In PST’s threat assessment for 2014, which we made public in the beginning of March, we state the following among other things:
The terror threat against Norway is considered to be aggravated. Extreme Islamism is still the most serious terror threat against Norway. Also, we state that it has for a long time been a strategy to recruit extreme Islamists in war and conflict zones to carry out terrorist actions in Europe, and that Syria at the time being is considered to be the one of the leading arenas for this recruitment.
During the past two or three years, PST has through our threat assessments, communicated that the terror threat from extreme Islamists against Norway and Norwegian interests is increasing.
The situation we are now facing is serious, but is still an expected development, in view of the trends and developments we have seen in the course of the last two or three years.
PST handles a great amount of threats each year. The majority of these threats are threats that it would be neither correct nor possible for us to comment openly on. In the current situation however I believe that to inform the public is the right thing to do. Both the 22 of July Commission and the Traavik Committee have emphasized the importance of PST being as open as possible about threats to our society.
PST recently received information that individuals affiliated with an extreme Islamist group in Syria may have the intention of carrying out a terrorist action in Norway. PST receives this sort of information from partner services from time to time, but it often turns out not to be correct after we have carried out our investigations to be able to confirm or deny the information.
In our preliminary investigations in this case, the credibility of the information was however strengthened. We also have information indicating that a terrorist action against Norway is planned to be carried out shortly – probably in a few days.
We have no information about who is behind such an attack, how it will be carried our, the target or in what way such an attack will be carried out.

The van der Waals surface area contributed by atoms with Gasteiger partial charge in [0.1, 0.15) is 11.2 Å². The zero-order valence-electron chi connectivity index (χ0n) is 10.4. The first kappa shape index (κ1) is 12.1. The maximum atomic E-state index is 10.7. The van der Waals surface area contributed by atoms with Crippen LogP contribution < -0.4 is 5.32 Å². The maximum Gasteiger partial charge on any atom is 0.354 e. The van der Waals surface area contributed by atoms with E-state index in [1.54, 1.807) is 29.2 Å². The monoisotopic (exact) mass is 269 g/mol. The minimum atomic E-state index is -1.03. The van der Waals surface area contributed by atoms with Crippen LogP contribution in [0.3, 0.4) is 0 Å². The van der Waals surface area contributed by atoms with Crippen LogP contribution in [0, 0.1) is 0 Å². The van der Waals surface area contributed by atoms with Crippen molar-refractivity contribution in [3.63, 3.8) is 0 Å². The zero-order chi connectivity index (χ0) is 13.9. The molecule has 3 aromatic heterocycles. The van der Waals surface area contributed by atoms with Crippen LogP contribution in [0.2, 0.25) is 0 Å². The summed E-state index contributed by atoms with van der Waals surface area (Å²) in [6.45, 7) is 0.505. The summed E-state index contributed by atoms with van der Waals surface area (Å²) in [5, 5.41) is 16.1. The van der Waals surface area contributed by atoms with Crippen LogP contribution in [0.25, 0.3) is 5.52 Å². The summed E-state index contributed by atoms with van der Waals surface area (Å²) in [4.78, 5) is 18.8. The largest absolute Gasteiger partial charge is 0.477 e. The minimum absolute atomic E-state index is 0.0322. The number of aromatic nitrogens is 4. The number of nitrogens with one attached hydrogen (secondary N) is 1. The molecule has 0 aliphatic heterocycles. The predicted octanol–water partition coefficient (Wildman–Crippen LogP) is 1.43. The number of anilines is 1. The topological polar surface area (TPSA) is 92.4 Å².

PST is currently working on verifying the information we have received, in close cooperation with the Norwegian Intelligence Service. The Joint Counter Terrorism Centre is in this relation important in order to ensure a rapid and good flow of information between the services. PST also has a close dialogue with the Ministry of Justice and Public Security and the Police Directorate in this matter, and the National Police Commissioner will inform in more detail about the measures to be undertaken by the police.
PST will to the greatest possible extent inform the public about further developments in this matter.
In the last few years, several countries have chosen to inform the public about threats that the individual country considers it may be facing. This will always be a difficult choice to make, which it also is for us in this case. However, when we choose to make this information public after all, it is because we believe it can have a preventive and a deterrent effect.
As the information is not specific and not very concrete but at the same time credible, it is difficult to give advice to the citizens of this country on how to act in this situation. I still believe that to inform about the situation is the right thing to do and at the same time assure that PST, in collaboration with the Norwegian Intelligence Service, the Ministry of Justice and Public Security and our other national and international partners, will do our outmost to determine whether the threat is real or not – in order to prevent it.